Three new trends that could avert city gridlock

Gridlock in Paris, 2007. Image: Getty.

From London to Delhi, e-hailing companies like Uber and journey-planning apps like CityMapper are fast transforming the way people move around cities.

When you’re rushing to work and your home is miles from a train station, the bus is not due for 30 minutes and the city bike-hire scheme hasn’t reached your part of town yet, you are increasingly likely to reach for your smartphone to find the closest car-club vehicle, or to hail a taxi.

But what if we all did that to travel around our cities? Imagine the congestion and air pollution as people flock to cars.

So how do we fill the gaps in the public transport system without grinding our neighbourhoods to a standstill? How can our kids get to school without also getting asthma? Even if everyone uses electric driverless vehicles, what would that do for the sheer number of cars in our cities? With the greatest urban migration in history expected over the next 20 years, increasing the number of people living in cities from 3.5bn to 5bn, the stakes are high.

We were among those who produced the first global study to track this new wave of innovations in transport technologies, and our conclusions are bold. There are three major opportunities for city governments to use new technologies to take the battle out of your trip across town.

Firstly, trip-planning and ticketing smart-phone apps can make it easier for passengers to use real-time information to plan and pay for their journeys – seamlessly hopping from tube to bus to e-taxi, to car-sharing, cycle-hire or walking. Better information is proving the driving force behind changes in the choices we are making. In Los Angeles for example, the Go-LA app not only offers all the many options for getting from A to B, it lets users compare the time, cost, health benefits (calories burned) and climate emissions involved.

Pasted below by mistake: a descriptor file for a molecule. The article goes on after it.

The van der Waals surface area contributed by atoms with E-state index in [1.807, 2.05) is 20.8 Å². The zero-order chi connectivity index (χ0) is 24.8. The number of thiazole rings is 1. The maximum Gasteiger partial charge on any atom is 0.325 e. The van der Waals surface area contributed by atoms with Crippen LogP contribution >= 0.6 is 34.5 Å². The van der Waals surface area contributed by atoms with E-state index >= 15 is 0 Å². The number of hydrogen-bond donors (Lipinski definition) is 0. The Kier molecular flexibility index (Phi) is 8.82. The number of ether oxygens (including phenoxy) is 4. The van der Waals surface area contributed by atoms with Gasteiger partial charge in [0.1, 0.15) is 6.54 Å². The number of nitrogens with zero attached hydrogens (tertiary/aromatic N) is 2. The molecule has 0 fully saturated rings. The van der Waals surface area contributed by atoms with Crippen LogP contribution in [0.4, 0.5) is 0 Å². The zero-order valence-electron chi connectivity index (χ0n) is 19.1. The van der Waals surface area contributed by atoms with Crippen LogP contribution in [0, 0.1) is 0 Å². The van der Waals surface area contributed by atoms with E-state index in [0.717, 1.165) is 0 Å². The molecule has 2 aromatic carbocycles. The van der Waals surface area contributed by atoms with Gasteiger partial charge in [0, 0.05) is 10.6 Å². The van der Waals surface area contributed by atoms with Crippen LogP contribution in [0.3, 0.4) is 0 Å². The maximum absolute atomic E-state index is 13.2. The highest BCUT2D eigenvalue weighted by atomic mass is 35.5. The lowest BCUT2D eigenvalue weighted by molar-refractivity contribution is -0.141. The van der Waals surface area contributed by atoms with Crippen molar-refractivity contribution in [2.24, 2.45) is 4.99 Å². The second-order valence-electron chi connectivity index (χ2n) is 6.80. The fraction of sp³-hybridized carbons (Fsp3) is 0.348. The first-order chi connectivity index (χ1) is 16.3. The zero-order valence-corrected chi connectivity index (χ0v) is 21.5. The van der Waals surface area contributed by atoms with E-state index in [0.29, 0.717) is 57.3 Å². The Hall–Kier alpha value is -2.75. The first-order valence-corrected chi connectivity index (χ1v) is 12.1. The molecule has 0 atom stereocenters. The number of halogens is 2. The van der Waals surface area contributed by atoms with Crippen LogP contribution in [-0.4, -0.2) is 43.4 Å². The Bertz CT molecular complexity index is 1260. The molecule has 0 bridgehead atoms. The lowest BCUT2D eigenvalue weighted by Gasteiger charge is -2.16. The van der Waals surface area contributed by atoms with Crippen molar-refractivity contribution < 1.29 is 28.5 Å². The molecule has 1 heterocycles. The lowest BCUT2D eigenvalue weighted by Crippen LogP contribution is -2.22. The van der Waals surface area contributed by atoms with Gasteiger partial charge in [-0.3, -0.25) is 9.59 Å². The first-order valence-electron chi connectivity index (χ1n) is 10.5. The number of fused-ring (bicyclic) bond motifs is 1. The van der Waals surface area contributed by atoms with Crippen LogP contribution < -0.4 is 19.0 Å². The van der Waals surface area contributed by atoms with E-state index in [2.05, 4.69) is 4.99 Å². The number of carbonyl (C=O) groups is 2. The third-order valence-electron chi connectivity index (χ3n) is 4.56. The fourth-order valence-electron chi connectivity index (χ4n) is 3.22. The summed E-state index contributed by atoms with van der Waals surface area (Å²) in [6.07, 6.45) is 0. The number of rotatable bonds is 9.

Secondly, fleets of on-demand electric minibuses could replace underused traditional bus routes in less densely populated areas on the edge of cities. Transport authorities are under pressure to meet demand while controlling operating costs. Buses, tubes and trams are often the most efficient and clean mode of urban transport, but only if a lot of the seats are occupied.


Modelling of four Greater London bus routes found that, even with the additional cost of purchasing electric minibuses and routing software, the scheme could make a profit in 4 years and cut climate emissions and nitrogen pollution by up to 99 per cent.

Thirdly, e-hailing can help passengers cover the first and last mile of their trips to and from public transport stations. Evidence from the USA shows use of public transport drops by up to 90 per cent when passengers need to walk more than half a mile to the nearest transport stop. Cities that have subsidised e-hailed shared electric taxis to and from transit hubs have improved residents’ access to public transport, boosted ridership and fare revenues, and reduced the number of lengthy journeys people take using private cars into the centre of cities. Subsidies can be targeted at those most in need.

The research by the Coalition for Urban Transitions argues that better data could enable city governments to use on-demand electric minibuses and e-hailed taxis to fill the gaps in mass transit systems. If managed well, these new technologies can help to channel people towards mass public transport hubs, cycle schemes and walking options. Ultimately, the aim is to move people away from private cars by improving the efficiency and experience of other transport options.